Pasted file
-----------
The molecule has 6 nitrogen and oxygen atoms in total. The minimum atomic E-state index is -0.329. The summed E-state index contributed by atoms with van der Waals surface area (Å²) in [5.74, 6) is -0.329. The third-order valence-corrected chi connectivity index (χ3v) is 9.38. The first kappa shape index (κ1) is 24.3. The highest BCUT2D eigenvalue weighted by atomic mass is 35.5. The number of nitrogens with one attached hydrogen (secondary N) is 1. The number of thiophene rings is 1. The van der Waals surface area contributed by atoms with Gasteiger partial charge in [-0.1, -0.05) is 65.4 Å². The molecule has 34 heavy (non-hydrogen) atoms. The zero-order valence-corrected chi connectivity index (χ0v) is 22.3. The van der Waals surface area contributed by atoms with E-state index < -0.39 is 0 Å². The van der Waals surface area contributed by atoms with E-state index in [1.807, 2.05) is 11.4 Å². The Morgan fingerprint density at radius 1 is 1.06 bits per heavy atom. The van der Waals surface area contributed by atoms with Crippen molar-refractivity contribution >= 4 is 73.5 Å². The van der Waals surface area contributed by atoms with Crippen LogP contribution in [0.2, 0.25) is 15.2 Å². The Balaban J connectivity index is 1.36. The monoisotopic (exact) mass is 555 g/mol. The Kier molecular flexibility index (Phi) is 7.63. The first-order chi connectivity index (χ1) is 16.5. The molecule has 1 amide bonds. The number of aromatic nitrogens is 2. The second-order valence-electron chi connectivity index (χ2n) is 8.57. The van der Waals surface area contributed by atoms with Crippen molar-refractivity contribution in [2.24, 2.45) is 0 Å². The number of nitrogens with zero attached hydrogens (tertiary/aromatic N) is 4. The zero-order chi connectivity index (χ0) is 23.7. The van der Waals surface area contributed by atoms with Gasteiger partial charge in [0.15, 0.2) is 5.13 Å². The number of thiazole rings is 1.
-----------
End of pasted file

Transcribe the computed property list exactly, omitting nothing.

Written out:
The molecule has 6 nitrogen and oxygen atoms in total. The minimum atomic E-state index is -0.329. The summed E-state index contributed by atoms with van der Waals surface area (Å²) in [5.74, 6) is -0.329. The third-order valence-corrected chi connectivity index (χ3v) is 9.38. The first kappa shape index (κ1) is 24.3. The highest BCUT2D eigenvalue weighted by atomic mass is 35.5. The number of nitrogens with one attached hydrogen (secondary N) is 1. The number of thiophene rings is 1. The van der Waals surface area contributed by atoms with Gasteiger partial charge in [-0.1, -0.05) is 65.4 Å². The molecule has 34 heavy (non-hydrogen) atoms. The zero-order valence-corrected chi connectivity index (χ0v) is 22.3. The van der Waals surface area contributed by atoms with E-state index < -0.39 is 0 Å². The van der Waals surface area contributed by atoms with E-state index in [1.807, 2.05) is 11.4 Å². The Morgan fingerprint density at radius 1 is 1.06 bits per heavy atom. The van der Waals surface area contributed by atoms with Crippen molar-refractivity contribution >= 4 is 73.5 Å². The van der Waals surface area contributed by atoms with Crippen LogP contribution in [0.2, 0.25) is 15.2 Å². The Balaban J connectivity index is 1.36. The monoisotopic (exact) mass is 555 g/mol. The Kier molecular flexibility index (Phi) is 7.63. The first-order chi connectivity index (χ1) is 16.5. The molecule has 1 amide bonds. The number of aromatic nitrogens is 2. The second-order valence-electron chi connectivity index (χ2n) is 8.57. The van der Waals surface area contributed by atoms with Crippen molar-refractivity contribution in [2.24, 2.45) is 0 Å². The number of nitrogens with zero attached hydrogens (tertiary/aromatic N) is 4. The zero-order chi connectivity index (χ0) is 23.7. The van der Waals surface area contributed by atoms with Gasteiger partial charge in [0.15, 0.2) is 5.13 Å². The number of thiazole rings is 1.